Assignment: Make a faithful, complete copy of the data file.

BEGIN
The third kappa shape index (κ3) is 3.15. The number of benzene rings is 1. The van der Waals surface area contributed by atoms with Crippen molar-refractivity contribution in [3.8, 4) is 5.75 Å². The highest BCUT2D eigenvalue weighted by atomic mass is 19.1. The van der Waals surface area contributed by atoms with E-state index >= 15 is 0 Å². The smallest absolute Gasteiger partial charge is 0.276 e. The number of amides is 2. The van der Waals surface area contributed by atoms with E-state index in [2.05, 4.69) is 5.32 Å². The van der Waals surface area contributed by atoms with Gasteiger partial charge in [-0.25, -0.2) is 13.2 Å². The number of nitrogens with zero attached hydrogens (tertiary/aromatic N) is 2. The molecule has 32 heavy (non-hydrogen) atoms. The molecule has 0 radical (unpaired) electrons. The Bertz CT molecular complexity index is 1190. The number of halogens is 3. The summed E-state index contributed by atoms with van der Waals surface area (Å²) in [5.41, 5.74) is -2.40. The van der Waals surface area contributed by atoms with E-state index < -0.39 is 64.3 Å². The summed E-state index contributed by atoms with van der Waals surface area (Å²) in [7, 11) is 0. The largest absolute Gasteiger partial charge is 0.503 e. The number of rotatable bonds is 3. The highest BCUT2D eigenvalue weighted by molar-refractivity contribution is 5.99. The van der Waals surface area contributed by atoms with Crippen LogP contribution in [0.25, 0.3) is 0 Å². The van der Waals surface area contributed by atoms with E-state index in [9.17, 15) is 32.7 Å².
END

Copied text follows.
The third kappa shape index (κ3) is 3.15. The number of benzene rings is 1. The van der Waals surface area contributed by atoms with Crippen molar-refractivity contribution in [3.8, 4) is 5.75 Å². The highest BCUT2D eigenvalue weighted by atomic mass is 19.1. The van der Waals surface area contributed by atoms with E-state index >= 15 is 0 Å². The smallest absolute Gasteiger partial charge is 0.276 e. The number of amides is 2. The van der Waals surface area contributed by atoms with E-state index in [2.05, 4.69) is 5.32 Å². The van der Waals surface area contributed by atoms with Gasteiger partial charge in [-0.25, -0.2) is 13.2 Å². The number of nitrogens with zero attached hydrogens (tertiary/aromatic N) is 2. The molecule has 32 heavy (non-hydrogen) atoms. The molecule has 0 radical (unpaired) electrons. The Bertz CT molecular complexity index is 1190. The number of halogens is 3. The summed E-state index contributed by atoms with van der Waals surface area (Å²) in [5.41, 5.74) is -2.40. The van der Waals surface area contributed by atoms with E-state index < -0.39 is 64.3 Å². The summed E-state index contributed by atoms with van der Waals surface area (Å²) in [7, 11) is 0. The largest absolute Gasteiger partial charge is 0.503 e. The number of rotatable bonds is 3. The highest BCUT2D eigenvalue weighted by molar-refractivity contribution is 5.99. The van der Waals surface area contributed by atoms with Crippen LogP contribution in [0.25, 0.3) is 0 Å². The van der Waals surface area contributed by atoms with E-state index in [9.17, 15) is 32.7 Å².